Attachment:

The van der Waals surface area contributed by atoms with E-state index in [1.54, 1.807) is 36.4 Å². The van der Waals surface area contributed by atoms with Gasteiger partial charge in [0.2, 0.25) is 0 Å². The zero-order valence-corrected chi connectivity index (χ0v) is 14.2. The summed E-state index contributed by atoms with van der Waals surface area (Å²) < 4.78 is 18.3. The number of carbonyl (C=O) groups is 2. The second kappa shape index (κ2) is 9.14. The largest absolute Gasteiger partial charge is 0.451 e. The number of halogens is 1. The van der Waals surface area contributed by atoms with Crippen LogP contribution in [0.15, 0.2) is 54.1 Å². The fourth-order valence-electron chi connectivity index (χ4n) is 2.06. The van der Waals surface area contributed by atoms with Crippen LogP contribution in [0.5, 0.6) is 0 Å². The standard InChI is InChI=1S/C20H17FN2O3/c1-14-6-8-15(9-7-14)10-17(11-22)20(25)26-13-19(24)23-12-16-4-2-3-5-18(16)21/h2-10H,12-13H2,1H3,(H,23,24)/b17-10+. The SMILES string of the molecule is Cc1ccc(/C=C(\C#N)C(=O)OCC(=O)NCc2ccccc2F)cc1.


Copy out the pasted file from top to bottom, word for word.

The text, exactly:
The van der Waals surface area contributed by atoms with E-state index in [1.54, 1.807) is 36.4 Å². The van der Waals surface area contributed by atoms with Gasteiger partial charge in [0.2, 0.25) is 0 Å². The zero-order valence-corrected chi connectivity index (χ0v) is 14.2. The summed E-state index contributed by atoms with van der Waals surface area (Å²) < 4.78 is 18.3. The number of carbonyl (C=O) groups is 2. The second kappa shape index (κ2) is 9.14. The largest absolute Gasteiger partial charge is 0.451 e. The number of halogens is 1. The van der Waals surface area contributed by atoms with Crippen LogP contribution in [0.15, 0.2) is 54.1 Å². The fourth-order valence-electron chi connectivity index (χ4n) is 2.06. The van der Waals surface area contributed by atoms with Crippen LogP contribution in [0.5, 0.6) is 0 Å². The standard InChI is InChI=1S/C20H17FN2O3/c1-14-6-8-15(9-7-14)10-17(11-22)20(25)26-13-19(24)23-12-16-4-2-3-5-18(16)21/h2-10H,12-13H2,1H3,(H,23,24)/b17-10+. The SMILES string of the molecule is Cc1ccc(/C=C(\C#N)C(=O)OCC(=O)NCc2ccccc2F)cc1.